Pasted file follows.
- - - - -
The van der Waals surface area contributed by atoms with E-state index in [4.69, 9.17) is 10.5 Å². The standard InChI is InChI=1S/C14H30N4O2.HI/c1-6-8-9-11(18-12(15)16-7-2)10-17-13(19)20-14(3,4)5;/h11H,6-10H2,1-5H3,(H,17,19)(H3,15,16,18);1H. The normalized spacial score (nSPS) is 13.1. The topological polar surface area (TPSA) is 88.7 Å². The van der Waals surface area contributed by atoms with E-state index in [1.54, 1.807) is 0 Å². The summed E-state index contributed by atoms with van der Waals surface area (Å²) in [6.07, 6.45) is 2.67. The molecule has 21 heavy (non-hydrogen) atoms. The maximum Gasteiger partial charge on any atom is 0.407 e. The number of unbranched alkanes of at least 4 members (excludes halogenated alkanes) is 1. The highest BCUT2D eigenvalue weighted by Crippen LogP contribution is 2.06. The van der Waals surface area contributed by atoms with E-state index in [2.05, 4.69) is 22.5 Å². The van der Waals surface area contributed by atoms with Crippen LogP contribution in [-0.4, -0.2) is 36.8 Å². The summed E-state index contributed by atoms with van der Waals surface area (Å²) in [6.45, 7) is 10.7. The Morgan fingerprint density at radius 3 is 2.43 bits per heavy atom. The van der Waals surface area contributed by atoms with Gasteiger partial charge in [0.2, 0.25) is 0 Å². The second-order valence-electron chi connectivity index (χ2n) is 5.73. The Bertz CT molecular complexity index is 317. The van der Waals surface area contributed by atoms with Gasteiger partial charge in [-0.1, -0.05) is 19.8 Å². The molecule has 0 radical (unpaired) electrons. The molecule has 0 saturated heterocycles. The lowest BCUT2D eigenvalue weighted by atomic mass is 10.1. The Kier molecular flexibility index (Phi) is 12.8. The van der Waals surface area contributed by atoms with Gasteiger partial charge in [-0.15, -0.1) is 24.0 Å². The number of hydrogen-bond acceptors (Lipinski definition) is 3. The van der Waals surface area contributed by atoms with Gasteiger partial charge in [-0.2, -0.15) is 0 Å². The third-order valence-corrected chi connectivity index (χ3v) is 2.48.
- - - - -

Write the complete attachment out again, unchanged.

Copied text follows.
The van der Waals surface area contributed by atoms with E-state index in [4.69, 9.17) is 10.5 Å². The standard InChI is InChI=1S/C14H30N4O2.HI/c1-6-8-9-11(18-12(15)16-7-2)10-17-13(19)20-14(3,4)5;/h11H,6-10H2,1-5H3,(H,17,19)(H3,15,16,18);1H. The normalized spacial score (nSPS) is 13.1. The topological polar surface area (TPSA) is 88.7 Å². The van der Waals surface area contributed by atoms with E-state index in [1.54, 1.807) is 0 Å². The summed E-state index contributed by atoms with van der Waals surface area (Å²) in [6.07, 6.45) is 2.67. The molecule has 21 heavy (non-hydrogen) atoms. The maximum Gasteiger partial charge on any atom is 0.407 e. The number of unbranched alkanes of at least 4 members (excludes halogenated alkanes) is 1. The highest BCUT2D eigenvalue weighted by Crippen LogP contribution is 2.06. The van der Waals surface area contributed by atoms with E-state index in [2.05, 4.69) is 22.5 Å². The van der Waals surface area contributed by atoms with Crippen LogP contribution in [-0.4, -0.2) is 36.8 Å². The summed E-state index contributed by atoms with van der Waals surface area (Å²) in [6.45, 7) is 10.7. The Morgan fingerprint density at radius 3 is 2.43 bits per heavy atom. The van der Waals surface area contributed by atoms with Gasteiger partial charge in [0.2, 0.25) is 0 Å². The second-order valence-electron chi connectivity index (χ2n) is 5.73. The Bertz CT molecular complexity index is 317. The van der Waals surface area contributed by atoms with Gasteiger partial charge in [-0.1, -0.05) is 19.8 Å². The molecule has 0 radical (unpaired) electrons. The molecule has 0 saturated heterocycles. The lowest BCUT2D eigenvalue weighted by atomic mass is 10.1. The Kier molecular flexibility index (Phi) is 12.8. The van der Waals surface area contributed by atoms with Gasteiger partial charge in [-0.15, -0.1) is 24.0 Å². The number of hydrogen-bond acceptors (Lipinski definition) is 3. The van der Waals surface area contributed by atoms with Gasteiger partial charge in [-0.2, -0.15) is 0 Å². The third-order valence-corrected chi connectivity index (χ3v) is 2.48.